Sophia Loren's "Guarda la Luna" is magical, the song that I've been listening to all day, the song that I hummed to my niece to keep her from crying (it worked a little). It's probably the smoothest transition into a number, too, working as the lullaby it is, and as another layer to Guido's female problems. I didn't even miss the number it replaced, the titular tune "Nine", though audiences not already familiar with the story may.
This, then, is one of the main problems of the film. I know what's going on because I've seen 8 1/2 and I have the Broadway Revival CD of Nine. But will an uninitiated audience get what's going on? They introduce all these women in the Overture without telling you who they are. They just sort of stand there, Guido interacts with them a little, la-di-dah. Hell, after seeing a Nicole Kidman kiss, a Marion Cotillard tenderness, and a Penelope Cruz embrace, it's hard not to think "Oh, God, did he fuck her too?!" when Judi Dench shows up. The bedroom eyes don't help. It's not until much, much later that these women are introduced, and even then, much of who and why they are is unclear.
The film smacks of a strange restraint. It never fully embraces either of its source productions, though it tries to include elements of both. The screenwriters, Anthony Minghella and Michael Tolkin, have never written a musical before, and the awkward transitions between scene and song reveal this unfamiliarity. Director Rob Marshall tries to capture some Fellini-esque moments in flashbacks, but there is reluctance in his execution of it. Those quick cuts, courtesy Claire Simpson and Wyatt Smith, certainly don't help.
Neither does that odd choice of framing the musical numbers as fantasy sequences. Marshall's separation of fantasy and reality in this regard don't mesh with the non-musical mix of fantasy and reality, such as Guido's dead Mamma appearing in his car, or the absent Claudia in his room as he forges her autograph for a fan. If only he would just embrace the genre, the movie would work so much better than it already does -- for rest assured, kiddies, despite all of its problems, the movie works. The transitions are rocky and the direction misguided, but it somehow gets to me. The reality and fantasy sequences are flawed in their mingling, yet separately they are almost beautiful.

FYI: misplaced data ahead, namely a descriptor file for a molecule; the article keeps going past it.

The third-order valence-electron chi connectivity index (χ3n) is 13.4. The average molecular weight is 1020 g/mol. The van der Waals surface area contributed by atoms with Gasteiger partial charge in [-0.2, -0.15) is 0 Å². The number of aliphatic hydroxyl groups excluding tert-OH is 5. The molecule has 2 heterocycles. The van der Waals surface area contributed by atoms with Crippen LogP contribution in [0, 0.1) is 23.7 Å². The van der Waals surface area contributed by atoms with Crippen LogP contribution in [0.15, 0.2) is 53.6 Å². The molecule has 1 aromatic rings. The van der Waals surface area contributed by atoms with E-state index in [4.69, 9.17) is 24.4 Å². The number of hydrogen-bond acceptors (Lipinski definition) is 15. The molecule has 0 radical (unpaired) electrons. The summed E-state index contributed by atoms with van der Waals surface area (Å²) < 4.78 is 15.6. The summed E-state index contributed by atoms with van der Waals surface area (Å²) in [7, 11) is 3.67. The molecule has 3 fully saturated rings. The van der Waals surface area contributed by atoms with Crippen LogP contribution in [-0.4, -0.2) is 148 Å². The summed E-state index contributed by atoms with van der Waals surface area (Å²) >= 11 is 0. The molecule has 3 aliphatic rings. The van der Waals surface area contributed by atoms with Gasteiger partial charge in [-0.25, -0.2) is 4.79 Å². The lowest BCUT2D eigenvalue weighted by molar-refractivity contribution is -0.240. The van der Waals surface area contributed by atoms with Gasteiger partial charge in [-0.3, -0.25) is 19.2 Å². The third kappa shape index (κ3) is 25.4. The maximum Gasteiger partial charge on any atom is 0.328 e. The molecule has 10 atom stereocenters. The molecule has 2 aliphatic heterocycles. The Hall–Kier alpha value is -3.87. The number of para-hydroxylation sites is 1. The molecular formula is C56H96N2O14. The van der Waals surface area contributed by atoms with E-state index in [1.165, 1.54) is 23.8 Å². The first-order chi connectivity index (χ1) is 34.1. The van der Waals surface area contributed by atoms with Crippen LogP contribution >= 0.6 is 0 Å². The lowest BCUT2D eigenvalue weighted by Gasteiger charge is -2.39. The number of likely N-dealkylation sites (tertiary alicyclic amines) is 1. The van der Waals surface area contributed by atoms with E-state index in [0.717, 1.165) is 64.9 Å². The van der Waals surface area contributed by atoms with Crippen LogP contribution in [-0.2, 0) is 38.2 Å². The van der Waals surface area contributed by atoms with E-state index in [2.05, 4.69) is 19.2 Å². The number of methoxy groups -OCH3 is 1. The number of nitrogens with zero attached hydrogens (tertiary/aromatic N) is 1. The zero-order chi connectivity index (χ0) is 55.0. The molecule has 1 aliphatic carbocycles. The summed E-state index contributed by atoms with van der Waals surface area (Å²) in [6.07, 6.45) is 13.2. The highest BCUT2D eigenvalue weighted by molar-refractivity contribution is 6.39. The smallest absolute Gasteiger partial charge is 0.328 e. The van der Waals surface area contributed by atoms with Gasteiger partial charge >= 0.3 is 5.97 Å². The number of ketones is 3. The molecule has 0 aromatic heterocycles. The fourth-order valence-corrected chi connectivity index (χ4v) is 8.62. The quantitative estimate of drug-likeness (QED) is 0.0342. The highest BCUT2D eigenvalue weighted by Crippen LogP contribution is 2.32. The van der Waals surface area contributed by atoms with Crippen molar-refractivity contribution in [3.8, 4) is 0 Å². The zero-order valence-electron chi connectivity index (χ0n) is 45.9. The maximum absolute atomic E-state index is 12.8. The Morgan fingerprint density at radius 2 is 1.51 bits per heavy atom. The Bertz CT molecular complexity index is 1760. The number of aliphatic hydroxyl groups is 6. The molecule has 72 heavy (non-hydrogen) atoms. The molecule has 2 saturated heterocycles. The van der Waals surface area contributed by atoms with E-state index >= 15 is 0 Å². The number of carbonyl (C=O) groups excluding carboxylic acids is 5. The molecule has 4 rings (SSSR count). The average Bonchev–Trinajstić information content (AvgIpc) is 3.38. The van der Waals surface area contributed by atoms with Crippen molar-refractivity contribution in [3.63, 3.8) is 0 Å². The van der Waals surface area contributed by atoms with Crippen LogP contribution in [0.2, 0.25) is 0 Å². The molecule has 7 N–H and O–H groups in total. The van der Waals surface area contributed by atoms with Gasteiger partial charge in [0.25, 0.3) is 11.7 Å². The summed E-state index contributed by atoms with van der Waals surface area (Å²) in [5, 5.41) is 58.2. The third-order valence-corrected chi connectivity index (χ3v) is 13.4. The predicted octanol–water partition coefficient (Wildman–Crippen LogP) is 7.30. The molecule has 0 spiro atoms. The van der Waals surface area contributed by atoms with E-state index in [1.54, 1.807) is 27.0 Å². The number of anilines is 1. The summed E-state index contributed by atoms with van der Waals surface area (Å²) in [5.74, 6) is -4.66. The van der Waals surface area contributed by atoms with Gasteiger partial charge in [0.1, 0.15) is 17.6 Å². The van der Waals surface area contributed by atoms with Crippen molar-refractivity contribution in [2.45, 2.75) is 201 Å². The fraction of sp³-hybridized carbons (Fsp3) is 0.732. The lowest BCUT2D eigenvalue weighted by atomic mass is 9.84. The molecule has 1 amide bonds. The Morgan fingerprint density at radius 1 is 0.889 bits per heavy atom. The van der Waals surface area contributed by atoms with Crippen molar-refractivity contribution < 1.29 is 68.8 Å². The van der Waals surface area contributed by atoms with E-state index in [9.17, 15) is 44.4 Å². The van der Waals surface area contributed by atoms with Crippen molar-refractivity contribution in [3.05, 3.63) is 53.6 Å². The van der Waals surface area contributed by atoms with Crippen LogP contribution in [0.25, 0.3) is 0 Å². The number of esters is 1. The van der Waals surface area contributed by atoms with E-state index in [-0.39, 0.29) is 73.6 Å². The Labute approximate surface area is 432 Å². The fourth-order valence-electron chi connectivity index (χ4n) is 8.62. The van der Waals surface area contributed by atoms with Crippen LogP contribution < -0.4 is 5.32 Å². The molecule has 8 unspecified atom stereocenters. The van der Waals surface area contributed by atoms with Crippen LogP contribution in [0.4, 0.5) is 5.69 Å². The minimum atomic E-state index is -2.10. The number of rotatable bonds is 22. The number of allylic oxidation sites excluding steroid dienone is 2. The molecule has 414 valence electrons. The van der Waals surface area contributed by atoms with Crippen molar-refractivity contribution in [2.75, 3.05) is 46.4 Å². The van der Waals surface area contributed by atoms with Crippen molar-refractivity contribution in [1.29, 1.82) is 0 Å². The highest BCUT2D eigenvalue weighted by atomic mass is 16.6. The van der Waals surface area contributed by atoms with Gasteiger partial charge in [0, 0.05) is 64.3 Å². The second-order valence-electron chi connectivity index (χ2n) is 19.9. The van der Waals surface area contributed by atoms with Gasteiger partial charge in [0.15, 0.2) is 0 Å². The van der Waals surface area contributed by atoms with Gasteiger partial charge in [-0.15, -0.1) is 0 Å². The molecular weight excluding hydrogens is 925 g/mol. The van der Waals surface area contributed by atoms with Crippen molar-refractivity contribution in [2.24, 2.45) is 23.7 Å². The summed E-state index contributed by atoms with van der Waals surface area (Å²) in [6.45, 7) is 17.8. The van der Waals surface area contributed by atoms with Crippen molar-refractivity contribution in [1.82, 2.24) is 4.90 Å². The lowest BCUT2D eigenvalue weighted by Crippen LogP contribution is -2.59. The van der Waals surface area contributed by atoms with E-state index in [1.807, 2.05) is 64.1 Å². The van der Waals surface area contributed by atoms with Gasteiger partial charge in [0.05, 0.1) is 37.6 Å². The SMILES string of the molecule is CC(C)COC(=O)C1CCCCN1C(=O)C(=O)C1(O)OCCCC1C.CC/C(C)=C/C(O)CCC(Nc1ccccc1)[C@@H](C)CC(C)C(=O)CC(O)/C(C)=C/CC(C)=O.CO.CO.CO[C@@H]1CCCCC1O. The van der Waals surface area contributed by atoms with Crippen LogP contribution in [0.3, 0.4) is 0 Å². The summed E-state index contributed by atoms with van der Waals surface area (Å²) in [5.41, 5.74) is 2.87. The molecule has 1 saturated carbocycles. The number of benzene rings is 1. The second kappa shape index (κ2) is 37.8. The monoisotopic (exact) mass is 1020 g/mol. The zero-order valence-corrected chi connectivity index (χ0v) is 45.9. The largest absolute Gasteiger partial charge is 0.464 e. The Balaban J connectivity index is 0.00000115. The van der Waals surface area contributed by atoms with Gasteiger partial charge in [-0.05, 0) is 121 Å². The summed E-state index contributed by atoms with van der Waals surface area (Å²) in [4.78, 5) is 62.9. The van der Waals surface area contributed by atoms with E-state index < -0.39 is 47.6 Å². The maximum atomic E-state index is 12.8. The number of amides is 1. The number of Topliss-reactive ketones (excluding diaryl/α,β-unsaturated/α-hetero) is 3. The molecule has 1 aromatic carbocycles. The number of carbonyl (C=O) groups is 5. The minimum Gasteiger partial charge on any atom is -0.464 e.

Much of this can be attributed to the actors and the technical experts. Dion Beebe's cinematography is gorgeous, the clear front-runner for the Oscar, getting with the material far better than the director, writers or editors or. Colleen Atwood's costumes are still dazzling, and she seems especially inspired by Ms. Cruz and Ms. Loren. The art team does a great job of dressing up a sound stage and a hotel. And the original score by Andrea Guerra deserves a release of its own, paying tribute to Ennio Morricone and Maury Yeston simultaneously, effortlessly.
Dammit, I liked the movie. I would buy it. And as I said, I love listening to the album. Just don't expect Rob Marshall to get any credit, because he is probably the weakest link in this.